As for the historical validity of fasting, I believe that its roots are spiritual. The fasting ascetic attempts to lose attachments, achieve some kind of focus, experience humility or reaffirm a devotion to his/her spirituality. That’s all well and good, but I don’t think it has anything to do with detoxifying, because in the past a) today’s toxins weren’t present in ancient diets, and b) can you see the average non-ascetic person with an unpredictable food supply actually fasting for health reasons? I can’t.

Oh, and the Utne article makes another good point:

We were born with our own detoxification systems: our liver and our kidneys.

So why not just eat right and let them do their job, I wonder?

Categories: a little clarity, nutrition Tags:

No more normal?

August 2nd, 2010 No comments

According to this article, we may be heading towards a world, where, at least in the eyes of mental health professionals, nobody is normal: virtually every behavior will be a disorder.

One one hand, imagine the freedom. No pressure to be normal, since none of us are. Whee! But … it’s not quite that simple. If every behavior is a sign of a disorder, then we’re all … abnormal. And we need to take drugs, of course, to treat our pet disorder … so we can be normal.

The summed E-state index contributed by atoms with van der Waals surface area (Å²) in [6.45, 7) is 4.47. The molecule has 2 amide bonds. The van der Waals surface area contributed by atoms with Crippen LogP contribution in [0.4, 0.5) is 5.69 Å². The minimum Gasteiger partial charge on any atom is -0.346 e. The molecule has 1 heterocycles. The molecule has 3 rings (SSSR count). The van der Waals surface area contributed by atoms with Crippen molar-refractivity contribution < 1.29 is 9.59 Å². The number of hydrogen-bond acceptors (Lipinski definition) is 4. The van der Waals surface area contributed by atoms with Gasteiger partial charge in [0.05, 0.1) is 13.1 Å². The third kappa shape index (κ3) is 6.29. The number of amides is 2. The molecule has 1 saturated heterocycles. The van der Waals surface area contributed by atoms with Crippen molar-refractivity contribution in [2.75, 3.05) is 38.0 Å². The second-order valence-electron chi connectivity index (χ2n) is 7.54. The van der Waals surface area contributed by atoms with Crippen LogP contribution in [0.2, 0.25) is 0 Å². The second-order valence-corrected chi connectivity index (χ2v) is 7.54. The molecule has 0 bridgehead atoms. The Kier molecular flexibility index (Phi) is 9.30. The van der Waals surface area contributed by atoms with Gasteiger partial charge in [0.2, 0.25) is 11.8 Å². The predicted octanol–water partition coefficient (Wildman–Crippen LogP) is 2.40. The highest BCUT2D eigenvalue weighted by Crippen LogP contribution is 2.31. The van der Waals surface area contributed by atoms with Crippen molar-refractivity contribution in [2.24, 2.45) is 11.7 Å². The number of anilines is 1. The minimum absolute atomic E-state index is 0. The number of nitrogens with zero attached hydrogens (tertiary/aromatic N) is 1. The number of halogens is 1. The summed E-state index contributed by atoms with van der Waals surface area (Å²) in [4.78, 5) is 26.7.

So few us of us are born normal, now: almost all of us have disorders. But the only way we can become normal is to take drugs to treat the disorders, right? So the only people who will be normal will be those who will be on drugs … generously supplied for a fee, of course.

Of course, there are some genuine situations where a person acts a particular way, and “get over it” or “suck it up” doesn’t help the person. (for example, Asperger’s) However, advice, support, environment changes, physical activity, diet changes can all help a great number of people whose behavior reduces their potential or quality of life in some way …

… but I’m wary of the rush to drugs as a solution, just as I’m wary of rushing to solve any complex problem with a purchase.

Call me crazy.

Categories: modern life Tags: